On April 3rd 2020 Geoff Barton wrote an article in the TES, “When schools return it will not be ‘business as usual’. At that time the thinking was that probably schools would not re-open in September and there was conjecture about what would happen to accredit students due to sit GCSE and A Level exams.
I sent a proposal to the Ministers at the DfE and Professional Associations that if schools, and universities were to re-open in September/ October that they might make the autumn term the missed summer term. My reasoning is that the autumn term is roughly the same length as the summer term. Public exams etc. could be held in late October / November. The benefits are that students could take the examinations they have been preparing for and, for those hay fever sufferers for whom we annually sympathise, then this problem would not exist. Universities could also do the do the same, but at no extra fee.
The knock-on effect would then be to completely re-set the academic year to be the calendar year. Universities could start a little later to cope with the time it takes to validate public examinations. The school year would have to be examined in order to move away from the Agro- religious pattern we have. Easter could be a long weekend. The summer holiday could be shortened to maybe a month, perhaps aligned with Scotland? Historically August is a pretty poor month weather wise, so a “term 3 “could start then. Other longish holidays could be created to ensure teachers get the rest they so vitally need.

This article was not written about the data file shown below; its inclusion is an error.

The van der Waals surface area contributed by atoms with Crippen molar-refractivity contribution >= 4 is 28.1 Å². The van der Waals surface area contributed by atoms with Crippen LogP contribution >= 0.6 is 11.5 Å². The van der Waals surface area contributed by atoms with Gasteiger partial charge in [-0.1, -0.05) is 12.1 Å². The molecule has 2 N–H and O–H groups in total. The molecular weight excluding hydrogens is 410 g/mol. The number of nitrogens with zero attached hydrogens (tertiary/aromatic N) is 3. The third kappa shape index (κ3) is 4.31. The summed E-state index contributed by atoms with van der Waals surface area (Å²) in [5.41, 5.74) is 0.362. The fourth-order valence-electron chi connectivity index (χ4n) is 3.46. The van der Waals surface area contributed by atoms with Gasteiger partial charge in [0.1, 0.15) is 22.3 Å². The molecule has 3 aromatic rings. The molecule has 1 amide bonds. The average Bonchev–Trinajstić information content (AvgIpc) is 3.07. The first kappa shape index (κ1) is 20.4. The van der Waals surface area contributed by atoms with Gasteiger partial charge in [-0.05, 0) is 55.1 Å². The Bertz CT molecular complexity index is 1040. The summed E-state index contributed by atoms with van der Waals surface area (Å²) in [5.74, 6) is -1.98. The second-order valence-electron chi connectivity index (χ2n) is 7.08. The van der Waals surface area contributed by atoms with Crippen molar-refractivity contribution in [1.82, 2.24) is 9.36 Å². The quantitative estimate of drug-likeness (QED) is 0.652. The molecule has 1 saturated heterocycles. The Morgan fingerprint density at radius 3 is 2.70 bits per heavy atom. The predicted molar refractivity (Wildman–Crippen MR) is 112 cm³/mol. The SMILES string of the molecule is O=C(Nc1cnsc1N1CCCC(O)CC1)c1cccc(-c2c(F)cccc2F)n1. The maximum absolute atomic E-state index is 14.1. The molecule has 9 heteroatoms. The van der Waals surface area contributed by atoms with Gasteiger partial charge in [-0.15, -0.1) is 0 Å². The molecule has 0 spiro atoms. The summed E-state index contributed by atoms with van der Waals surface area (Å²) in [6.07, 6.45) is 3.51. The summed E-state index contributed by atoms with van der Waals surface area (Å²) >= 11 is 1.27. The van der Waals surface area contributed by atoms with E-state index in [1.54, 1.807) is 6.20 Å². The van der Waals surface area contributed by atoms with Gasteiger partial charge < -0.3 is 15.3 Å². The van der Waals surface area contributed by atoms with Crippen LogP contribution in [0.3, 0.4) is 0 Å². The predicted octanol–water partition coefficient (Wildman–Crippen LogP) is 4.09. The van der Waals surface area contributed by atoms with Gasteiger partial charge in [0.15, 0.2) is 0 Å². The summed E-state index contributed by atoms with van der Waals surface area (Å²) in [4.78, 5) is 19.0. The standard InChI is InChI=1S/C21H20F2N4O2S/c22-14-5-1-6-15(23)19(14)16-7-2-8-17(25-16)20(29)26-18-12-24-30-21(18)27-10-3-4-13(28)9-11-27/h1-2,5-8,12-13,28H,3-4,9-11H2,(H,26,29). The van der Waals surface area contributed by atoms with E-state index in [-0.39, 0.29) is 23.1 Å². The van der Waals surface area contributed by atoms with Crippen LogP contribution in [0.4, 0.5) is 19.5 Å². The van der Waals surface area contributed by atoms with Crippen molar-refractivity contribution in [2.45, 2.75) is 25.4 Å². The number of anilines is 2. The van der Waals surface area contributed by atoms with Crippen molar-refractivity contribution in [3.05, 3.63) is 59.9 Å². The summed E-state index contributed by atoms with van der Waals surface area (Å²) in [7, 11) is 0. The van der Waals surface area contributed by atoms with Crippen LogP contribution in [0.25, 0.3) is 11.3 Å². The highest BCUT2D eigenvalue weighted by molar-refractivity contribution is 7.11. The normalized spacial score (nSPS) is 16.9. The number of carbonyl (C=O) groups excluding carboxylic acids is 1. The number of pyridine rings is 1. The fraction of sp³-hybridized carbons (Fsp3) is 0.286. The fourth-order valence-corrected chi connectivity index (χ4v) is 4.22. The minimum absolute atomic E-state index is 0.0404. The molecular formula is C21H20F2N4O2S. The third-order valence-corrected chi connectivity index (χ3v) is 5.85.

Most businesses shut down over Xmas, so if this were to be made compulsory, nationally in the wake of the current situation I am sure it would assist family time, and whilst I would not suggest a lockdown, perhaps a period of rest and calm would also help clean up the atmosphere.
However, the UK Government wants English Schools to begin a phased re-opening in June. Some schools have never been closed, but from the preparatory pictures I have seen our youngest children will be returning to classrooms which look horridly bare and uninviting places for learning.
We talk of the “new – normal”. I believe we had a chance to create a new normal in terms of how we manage the school year. The chance is now gone.